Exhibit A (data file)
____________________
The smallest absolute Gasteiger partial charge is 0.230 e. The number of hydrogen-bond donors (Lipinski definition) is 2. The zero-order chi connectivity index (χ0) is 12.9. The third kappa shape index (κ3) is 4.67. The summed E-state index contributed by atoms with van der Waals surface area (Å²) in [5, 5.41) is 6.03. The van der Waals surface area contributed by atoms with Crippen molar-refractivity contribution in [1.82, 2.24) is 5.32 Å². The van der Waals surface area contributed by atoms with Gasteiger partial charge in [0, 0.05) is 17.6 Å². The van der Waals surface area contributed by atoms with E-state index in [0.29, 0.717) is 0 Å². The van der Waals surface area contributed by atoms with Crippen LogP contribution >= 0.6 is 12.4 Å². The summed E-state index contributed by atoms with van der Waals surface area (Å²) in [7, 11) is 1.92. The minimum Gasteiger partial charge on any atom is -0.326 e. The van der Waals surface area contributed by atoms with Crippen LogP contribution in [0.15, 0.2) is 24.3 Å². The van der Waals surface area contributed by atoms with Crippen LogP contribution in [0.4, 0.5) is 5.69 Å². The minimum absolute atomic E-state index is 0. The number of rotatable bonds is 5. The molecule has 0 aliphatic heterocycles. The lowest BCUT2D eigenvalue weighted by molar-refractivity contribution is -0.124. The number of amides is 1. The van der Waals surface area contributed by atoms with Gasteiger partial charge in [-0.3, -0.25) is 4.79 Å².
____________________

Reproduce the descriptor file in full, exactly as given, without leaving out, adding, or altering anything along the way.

The smallest absolute Gasteiger partial charge is 0.230 e. The number of hydrogen-bond donors (Lipinski definition) is 2. The zero-order chi connectivity index (χ0) is 12.9. The third kappa shape index (κ3) is 4.67. The summed E-state index contributed by atoms with van der Waals surface area (Å²) in [5, 5.41) is 6.03. The van der Waals surface area contributed by atoms with Crippen molar-refractivity contribution in [1.82, 2.24) is 5.32 Å². The van der Waals surface area contributed by atoms with Gasteiger partial charge in [0, 0.05) is 17.6 Å². The van der Waals surface area contributed by atoms with E-state index in [0.29, 0.717) is 0 Å². The van der Waals surface area contributed by atoms with Crippen LogP contribution >= 0.6 is 12.4 Å². The summed E-state index contributed by atoms with van der Waals surface area (Å²) in [7, 11) is 1.92. The minimum Gasteiger partial charge on any atom is -0.326 e. The van der Waals surface area contributed by atoms with Crippen LogP contribution in [0.15, 0.2) is 24.3 Å². The van der Waals surface area contributed by atoms with Crippen LogP contribution in [0.4, 0.5) is 5.69 Å². The minimum absolute atomic E-state index is 0. The number of rotatable bonds is 5. The molecule has 0 aliphatic heterocycles. The lowest BCUT2D eigenvalue weighted by molar-refractivity contribution is -0.124. The number of amides is 1. The van der Waals surface area contributed by atoms with Gasteiger partial charge in [-0.3, -0.25) is 4.79 Å².